Friday, 10 June 2011

We were at Crick

Jan and I drove across to Crick and spent Sunday at the show looking at stands and talking to various experts. 

Whilst walking around the pavilions we noticed two well behaved black Labrador's.  I stopped and enquired whether they were Fletcher and Floyd  from nb Caxton.  They were, and we had a brief conversation with Lesley.  We didn’t meet Joe as he appeared to be intently listening to a discussion regarding batteries.  So that’s another blogger and constant cruiser we have finally met.  We had intended to introduce ourselves to Doug and James on nb Chance but the path beside the show boats was packed and we decided against it!

On the way back to our accommodation we stopped beside the canal where I took a phone of a row of cottages with a pub at the far end.  Probably a very common scene for any UK readers but not something one would usually see in Australia.

I am very impressed with the courtesy of UK drivers.  They make gaps in the traffic to allow you to merge and flash their headlights to indicate you can turn across in front of them.  This is the reverse of what one can expect in Australia.  I can only assume the size of the country and the density of the traffic has created this cooperative approach.  However I do need to work out some of the speed signs. I believe open road dual lane speed 60 and motorways are 70.  However I have yet to work out the meaning of the white disk with the diagonal black stripe and I’m not sure of the maximum speed on unmarked single lane roads.

9 comments :

Anonymous said...

Hello Tom

The white disk you mention is the national speed limit sign, the national speed limit is 60mph. Caroline

Paul and Elaine said...

Im with you on the driving, I love driving in the UK especially on the motorways where they understand lane discipline. Pretty sure diagonal black stripe is 70mph and max speed is 70mph.
I was in China recently and reckon their standard or driving is better than OZ.
Paul

Peter and Margaret said...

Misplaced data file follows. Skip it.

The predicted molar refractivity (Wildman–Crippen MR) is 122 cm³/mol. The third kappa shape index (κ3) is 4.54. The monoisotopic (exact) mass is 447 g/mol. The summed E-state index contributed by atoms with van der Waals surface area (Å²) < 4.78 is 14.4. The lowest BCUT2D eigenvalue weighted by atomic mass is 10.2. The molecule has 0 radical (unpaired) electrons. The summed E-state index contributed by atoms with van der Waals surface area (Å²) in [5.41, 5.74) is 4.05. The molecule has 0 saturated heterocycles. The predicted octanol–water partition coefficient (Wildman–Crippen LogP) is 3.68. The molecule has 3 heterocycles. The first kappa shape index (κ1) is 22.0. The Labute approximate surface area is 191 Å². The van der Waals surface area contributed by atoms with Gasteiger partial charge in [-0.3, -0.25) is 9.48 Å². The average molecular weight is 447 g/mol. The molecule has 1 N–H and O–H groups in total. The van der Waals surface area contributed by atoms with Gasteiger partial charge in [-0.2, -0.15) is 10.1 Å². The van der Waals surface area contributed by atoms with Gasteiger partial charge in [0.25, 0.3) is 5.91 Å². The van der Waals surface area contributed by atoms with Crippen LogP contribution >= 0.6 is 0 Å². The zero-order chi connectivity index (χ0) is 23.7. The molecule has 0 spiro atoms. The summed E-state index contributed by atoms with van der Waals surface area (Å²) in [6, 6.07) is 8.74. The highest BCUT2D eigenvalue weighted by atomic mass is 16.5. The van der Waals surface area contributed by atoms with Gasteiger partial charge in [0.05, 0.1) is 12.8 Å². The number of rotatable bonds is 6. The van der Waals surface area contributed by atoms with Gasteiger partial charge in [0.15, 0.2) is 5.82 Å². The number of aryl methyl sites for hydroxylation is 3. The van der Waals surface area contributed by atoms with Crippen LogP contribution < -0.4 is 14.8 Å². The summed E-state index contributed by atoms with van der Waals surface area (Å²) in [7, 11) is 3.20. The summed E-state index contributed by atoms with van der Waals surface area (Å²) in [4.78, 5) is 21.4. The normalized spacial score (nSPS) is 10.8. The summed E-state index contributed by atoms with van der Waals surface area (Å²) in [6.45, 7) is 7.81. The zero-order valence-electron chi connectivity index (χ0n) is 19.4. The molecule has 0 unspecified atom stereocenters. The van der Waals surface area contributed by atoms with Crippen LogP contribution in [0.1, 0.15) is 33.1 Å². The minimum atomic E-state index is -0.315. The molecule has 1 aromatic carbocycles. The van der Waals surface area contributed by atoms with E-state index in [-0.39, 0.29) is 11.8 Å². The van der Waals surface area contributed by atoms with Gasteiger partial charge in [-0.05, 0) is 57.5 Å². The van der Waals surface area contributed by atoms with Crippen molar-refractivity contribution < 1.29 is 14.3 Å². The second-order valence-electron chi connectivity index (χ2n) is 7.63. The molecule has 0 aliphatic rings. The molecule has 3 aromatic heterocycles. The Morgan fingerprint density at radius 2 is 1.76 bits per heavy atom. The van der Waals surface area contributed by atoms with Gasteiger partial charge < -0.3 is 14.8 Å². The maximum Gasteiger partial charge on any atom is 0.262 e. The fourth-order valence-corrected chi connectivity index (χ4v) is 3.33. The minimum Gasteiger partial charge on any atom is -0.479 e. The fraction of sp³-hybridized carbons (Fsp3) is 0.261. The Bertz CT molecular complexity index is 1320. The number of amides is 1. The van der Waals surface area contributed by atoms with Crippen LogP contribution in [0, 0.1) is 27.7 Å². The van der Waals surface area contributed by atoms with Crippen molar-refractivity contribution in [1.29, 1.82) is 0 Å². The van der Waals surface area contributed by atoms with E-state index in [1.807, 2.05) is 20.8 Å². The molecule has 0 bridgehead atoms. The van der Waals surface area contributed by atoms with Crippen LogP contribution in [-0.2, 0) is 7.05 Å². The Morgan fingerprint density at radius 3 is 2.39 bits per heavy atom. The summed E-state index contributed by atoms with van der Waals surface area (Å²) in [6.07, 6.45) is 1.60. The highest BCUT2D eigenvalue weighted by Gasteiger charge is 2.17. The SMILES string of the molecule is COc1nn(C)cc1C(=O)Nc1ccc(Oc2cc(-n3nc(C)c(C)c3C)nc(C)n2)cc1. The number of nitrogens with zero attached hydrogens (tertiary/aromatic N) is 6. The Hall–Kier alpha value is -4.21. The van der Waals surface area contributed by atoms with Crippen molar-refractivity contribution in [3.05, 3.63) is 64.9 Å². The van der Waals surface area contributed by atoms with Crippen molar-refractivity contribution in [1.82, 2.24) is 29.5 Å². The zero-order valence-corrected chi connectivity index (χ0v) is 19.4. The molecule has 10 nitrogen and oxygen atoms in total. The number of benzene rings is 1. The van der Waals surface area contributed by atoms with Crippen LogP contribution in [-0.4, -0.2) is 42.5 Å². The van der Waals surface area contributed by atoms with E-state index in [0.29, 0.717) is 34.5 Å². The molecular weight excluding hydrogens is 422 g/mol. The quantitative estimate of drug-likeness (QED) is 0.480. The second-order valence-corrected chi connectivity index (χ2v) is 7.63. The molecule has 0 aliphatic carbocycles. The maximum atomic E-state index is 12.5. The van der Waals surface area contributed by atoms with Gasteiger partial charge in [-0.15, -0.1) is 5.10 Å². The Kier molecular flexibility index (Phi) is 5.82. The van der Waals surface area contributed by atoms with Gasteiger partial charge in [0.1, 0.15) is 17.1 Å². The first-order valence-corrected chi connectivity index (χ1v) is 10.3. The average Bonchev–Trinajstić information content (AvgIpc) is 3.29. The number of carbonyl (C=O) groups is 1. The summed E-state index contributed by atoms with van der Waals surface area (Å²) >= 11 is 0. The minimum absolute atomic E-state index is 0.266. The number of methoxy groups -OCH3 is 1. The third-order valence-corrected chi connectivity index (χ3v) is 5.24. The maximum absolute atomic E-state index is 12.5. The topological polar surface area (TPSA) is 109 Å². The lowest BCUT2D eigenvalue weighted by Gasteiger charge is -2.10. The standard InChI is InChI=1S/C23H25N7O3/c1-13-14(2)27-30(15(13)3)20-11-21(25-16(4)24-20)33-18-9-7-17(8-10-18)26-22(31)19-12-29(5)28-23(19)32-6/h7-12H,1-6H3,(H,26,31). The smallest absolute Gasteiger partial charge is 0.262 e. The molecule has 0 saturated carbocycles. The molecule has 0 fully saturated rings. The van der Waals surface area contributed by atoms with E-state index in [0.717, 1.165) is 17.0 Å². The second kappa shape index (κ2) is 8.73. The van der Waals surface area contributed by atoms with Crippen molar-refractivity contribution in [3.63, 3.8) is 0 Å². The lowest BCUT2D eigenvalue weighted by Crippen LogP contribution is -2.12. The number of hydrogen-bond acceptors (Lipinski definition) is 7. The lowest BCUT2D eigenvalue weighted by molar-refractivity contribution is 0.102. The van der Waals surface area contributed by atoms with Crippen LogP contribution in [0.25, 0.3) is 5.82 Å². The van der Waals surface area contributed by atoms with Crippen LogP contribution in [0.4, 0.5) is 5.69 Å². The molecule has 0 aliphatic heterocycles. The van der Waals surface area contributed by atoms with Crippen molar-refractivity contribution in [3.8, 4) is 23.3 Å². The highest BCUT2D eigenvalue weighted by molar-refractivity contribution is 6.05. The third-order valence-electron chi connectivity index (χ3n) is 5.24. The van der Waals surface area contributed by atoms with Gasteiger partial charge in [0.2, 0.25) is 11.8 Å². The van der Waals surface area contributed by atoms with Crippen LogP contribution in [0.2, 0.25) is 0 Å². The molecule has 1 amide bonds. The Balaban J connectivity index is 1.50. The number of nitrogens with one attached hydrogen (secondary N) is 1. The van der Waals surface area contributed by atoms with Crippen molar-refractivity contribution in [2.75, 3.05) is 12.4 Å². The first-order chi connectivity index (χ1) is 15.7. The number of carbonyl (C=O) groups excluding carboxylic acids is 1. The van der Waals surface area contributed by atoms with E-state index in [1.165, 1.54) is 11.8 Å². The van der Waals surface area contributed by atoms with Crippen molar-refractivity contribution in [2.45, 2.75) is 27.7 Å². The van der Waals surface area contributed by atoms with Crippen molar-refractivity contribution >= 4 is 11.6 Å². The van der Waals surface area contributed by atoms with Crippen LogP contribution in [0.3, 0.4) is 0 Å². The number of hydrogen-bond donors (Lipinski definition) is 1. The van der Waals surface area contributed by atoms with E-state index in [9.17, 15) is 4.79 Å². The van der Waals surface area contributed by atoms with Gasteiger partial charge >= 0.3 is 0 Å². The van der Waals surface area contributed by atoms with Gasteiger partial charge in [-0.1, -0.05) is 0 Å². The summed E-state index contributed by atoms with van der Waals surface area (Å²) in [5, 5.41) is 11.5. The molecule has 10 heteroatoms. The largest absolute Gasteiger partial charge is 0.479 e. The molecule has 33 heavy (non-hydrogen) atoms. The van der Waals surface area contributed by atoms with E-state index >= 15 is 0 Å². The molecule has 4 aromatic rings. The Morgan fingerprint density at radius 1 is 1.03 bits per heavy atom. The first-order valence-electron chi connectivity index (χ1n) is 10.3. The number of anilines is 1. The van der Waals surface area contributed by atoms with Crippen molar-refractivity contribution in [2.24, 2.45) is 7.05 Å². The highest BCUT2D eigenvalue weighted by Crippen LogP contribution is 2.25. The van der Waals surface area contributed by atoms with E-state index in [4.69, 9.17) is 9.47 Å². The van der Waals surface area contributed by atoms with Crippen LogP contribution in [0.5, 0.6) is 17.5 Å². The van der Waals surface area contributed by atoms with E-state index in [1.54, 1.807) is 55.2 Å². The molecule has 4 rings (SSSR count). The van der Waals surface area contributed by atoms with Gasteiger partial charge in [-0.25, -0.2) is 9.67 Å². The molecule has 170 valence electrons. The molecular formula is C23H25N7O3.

Hello again Tom. Uk speed limits vary according to the vehicle you are driving, but for this purpose we will assume a family car. In this case the national speed limit indicated the by national speed limit sign - the white disk with black diagonal stripe, is 60mph, except on a dual, (multi), carriageway where it is 70mph. Motorways are 70mph, unless indicated otherwise by a mandatory speed limit sign - circular disk with red surround indicating speed limit. These have recently been introduced on motorway gantries, as illuminated, changeable signs, usually with a speed camera behind them. They are said to be there to control traffic flow at busy times, but can be confusing, as they have the potential to change at each gantry, with the potential also of the speed camera catching you out. Urban areas are 30mph, unless indicated otherwise by the mandatory speed limit sign, and single carriageway open roads, usually identified as being "open", non-urban, by the lack of street lighting, are national speed limit (60mph), unless indicated otherwise by signing, although they should have the white disk / black diagonal stripe to indicate this. Beware urban 20mph limits, always signed, but often accompanied with a camera, either fixed or mobile occasionally. Urban areas can be 40mph with signing, but this often changes along the road length, accompanied by cameras, and sparse singing. If in doubt, stick to 30mph. Some more cynical types might just think in these circumstances that the cameras are there just to make money! Always watch out for "specs" cameras. Often used on motorways, always at roadworks. These are on tall posts, in pairs, painted yellow, and use numberplate recognition technology to measure average speed, so slowing down if you spot one doesn't necessarily work! (Similar looking blue ones on motorway bridges, are just traffic flow monitors and not speed cameras!) On a lighter note, during my police advanced driver training, the national speed limit sign was known to us as the "GLF" sign. Work it out for yourself!